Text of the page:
FIG. 2 illustrates the prior art use of an intermediate server (as a router) to eliminate the use of a web-server and the WAP gap. However, even these newer technologies suffer a number of disadvantages. For example, such newer conventional means for wireless network admin rely on the generic, industry standard SSH protocol and its security layer SSL both of which are vulnerable to crackers. Further, SSH is interpreted character by character causing a large volume of data transfer and work on the client WID interpreting messages sent using the SSH protocol, neither of which is desirable in the narrow-bandwidth, low capacity world of portable computing devices. Similarly, SSL can only run on an SSL enabled WID and requires that security operations (as well as device management, and service functionality) be performed by the Managed Entity (e.g. a server on the LAN having business processes that it must run and that are thereby already consuming processor power or other system resources) running the SSH service. Consequently, even though some conventional SSH technologies include a machine intermediate the firewall and the LAN, that machine is restricted to operate as a router rather than as a true proxy, since its purpose (even though it may be implemented with some gateway functionality) is to provide a single point of entry through the firewall eliminating the need for a different port in the firewall to be opened for each Managed Entity requiring access to WID's outside the firewall.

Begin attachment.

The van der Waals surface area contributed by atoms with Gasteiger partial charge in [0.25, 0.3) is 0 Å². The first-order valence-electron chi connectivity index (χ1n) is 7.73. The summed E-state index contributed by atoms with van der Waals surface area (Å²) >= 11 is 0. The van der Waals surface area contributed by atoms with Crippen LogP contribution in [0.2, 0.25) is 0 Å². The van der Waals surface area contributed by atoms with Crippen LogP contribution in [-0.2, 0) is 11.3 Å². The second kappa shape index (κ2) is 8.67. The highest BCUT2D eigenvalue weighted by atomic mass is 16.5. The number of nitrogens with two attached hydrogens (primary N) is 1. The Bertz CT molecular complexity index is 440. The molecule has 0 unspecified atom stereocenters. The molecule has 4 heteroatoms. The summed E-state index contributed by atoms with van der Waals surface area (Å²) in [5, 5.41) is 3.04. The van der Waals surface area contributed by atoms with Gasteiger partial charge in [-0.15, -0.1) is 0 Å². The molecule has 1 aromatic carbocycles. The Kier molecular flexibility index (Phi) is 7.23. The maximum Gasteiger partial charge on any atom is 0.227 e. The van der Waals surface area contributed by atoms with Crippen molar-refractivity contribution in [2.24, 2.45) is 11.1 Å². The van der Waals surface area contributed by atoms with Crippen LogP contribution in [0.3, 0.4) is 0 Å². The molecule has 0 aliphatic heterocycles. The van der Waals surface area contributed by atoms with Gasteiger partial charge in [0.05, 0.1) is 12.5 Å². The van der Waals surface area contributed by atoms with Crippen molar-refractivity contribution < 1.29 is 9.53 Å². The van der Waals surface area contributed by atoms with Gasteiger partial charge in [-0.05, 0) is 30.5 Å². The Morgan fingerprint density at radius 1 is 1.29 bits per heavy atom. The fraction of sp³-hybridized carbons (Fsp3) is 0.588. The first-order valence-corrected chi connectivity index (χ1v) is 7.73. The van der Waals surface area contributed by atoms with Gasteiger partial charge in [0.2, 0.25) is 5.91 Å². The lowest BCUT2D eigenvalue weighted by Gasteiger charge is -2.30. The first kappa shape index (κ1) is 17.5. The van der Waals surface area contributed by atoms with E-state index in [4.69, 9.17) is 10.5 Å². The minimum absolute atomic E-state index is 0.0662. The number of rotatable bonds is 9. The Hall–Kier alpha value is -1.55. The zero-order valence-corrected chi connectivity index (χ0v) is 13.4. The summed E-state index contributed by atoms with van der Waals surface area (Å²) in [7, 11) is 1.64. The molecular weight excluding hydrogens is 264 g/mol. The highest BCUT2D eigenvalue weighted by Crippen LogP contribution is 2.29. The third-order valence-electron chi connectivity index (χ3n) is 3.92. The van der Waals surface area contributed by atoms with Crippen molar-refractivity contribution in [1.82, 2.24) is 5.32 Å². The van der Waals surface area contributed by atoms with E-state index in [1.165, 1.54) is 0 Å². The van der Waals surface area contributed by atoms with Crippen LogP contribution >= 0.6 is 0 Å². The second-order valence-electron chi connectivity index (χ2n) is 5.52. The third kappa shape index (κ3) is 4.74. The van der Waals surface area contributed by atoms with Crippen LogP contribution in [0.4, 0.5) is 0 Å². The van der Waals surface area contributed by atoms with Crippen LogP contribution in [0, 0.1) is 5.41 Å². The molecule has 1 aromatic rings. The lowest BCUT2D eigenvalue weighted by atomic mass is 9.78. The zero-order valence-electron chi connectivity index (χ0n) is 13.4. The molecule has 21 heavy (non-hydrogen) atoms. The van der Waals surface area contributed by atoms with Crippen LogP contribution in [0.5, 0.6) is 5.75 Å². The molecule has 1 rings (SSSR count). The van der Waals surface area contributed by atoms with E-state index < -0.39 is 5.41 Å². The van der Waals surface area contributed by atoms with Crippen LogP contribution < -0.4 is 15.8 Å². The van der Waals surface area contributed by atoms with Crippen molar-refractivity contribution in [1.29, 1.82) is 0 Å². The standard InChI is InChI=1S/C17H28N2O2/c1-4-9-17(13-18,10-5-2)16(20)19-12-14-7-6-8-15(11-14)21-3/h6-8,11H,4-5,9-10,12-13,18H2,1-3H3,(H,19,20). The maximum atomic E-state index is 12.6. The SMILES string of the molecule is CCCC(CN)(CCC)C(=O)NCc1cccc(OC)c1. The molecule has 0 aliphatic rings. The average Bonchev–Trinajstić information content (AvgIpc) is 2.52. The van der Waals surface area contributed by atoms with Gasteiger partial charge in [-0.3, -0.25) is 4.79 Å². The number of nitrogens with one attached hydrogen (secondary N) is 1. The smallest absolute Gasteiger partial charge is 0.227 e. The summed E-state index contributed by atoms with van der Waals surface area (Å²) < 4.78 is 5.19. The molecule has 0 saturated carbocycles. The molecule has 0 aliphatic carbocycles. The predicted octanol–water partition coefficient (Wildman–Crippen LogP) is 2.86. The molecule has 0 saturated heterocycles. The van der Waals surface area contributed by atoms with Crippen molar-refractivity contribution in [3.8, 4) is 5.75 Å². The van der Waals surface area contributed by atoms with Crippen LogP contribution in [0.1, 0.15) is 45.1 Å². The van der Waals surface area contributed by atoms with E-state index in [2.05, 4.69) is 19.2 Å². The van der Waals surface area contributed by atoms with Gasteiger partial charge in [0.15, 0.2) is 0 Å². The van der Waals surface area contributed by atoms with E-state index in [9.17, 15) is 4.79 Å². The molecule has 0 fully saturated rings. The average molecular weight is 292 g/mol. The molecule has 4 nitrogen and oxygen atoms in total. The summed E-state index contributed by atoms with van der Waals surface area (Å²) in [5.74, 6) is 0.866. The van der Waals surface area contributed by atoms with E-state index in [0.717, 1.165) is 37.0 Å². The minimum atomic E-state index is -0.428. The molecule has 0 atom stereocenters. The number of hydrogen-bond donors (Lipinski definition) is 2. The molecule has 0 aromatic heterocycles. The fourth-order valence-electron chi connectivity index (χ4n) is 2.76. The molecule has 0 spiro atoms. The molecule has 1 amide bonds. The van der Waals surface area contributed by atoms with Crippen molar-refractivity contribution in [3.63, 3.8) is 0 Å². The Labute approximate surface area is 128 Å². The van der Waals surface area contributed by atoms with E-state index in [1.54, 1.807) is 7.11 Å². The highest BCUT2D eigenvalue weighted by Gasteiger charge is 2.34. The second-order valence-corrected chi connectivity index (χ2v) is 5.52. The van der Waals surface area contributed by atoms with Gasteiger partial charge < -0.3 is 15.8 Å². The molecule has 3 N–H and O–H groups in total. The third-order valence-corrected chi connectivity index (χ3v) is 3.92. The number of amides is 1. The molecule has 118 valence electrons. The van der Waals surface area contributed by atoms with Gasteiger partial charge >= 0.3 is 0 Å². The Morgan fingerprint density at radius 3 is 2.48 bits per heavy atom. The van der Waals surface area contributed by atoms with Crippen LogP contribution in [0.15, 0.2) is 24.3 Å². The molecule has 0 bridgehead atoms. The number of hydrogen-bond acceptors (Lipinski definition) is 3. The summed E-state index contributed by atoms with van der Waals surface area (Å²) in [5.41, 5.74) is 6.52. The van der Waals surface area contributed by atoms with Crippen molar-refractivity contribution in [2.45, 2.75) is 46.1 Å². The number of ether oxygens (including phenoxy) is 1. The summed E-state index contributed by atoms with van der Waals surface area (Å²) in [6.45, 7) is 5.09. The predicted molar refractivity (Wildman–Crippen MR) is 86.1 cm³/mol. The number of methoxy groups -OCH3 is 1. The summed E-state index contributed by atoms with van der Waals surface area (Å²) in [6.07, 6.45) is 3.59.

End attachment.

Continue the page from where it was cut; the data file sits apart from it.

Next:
Typically, an SSH based client is installed on each WID for communication with a machine that is not a web-server, but which merely (like a router) forwards network administration traffic without further processing, screening or handling—directly to the Managed Entities. Disadvantageously, in order to handle SSH-based traffic each Managed Entity must run an SSH service. The use of SSH to deliver OS level calls to each Managed Entity is very restrictive, limiting the variety of operations that may be executed from SSH without an additional soft agent to convert from and enhance the older style command line interface of SSH. SSH is also known as “Secure Shell”, a unix shell program for providing secure encrypted communication between untrusted hosts over an insecure network for the purpose of logging into, and executing commands on a remote computing device. However, although SSH is available as a service for Windows and Unix servers, if the SSH service is not running on the Managed Entity at the time access by the WID is required, or the Managed Entity is not responding at all (e.g. the administrative service is required because of a runaway process, or an overloaded CPU), then there is no way to communicate with the subject Managed Entity using SSH.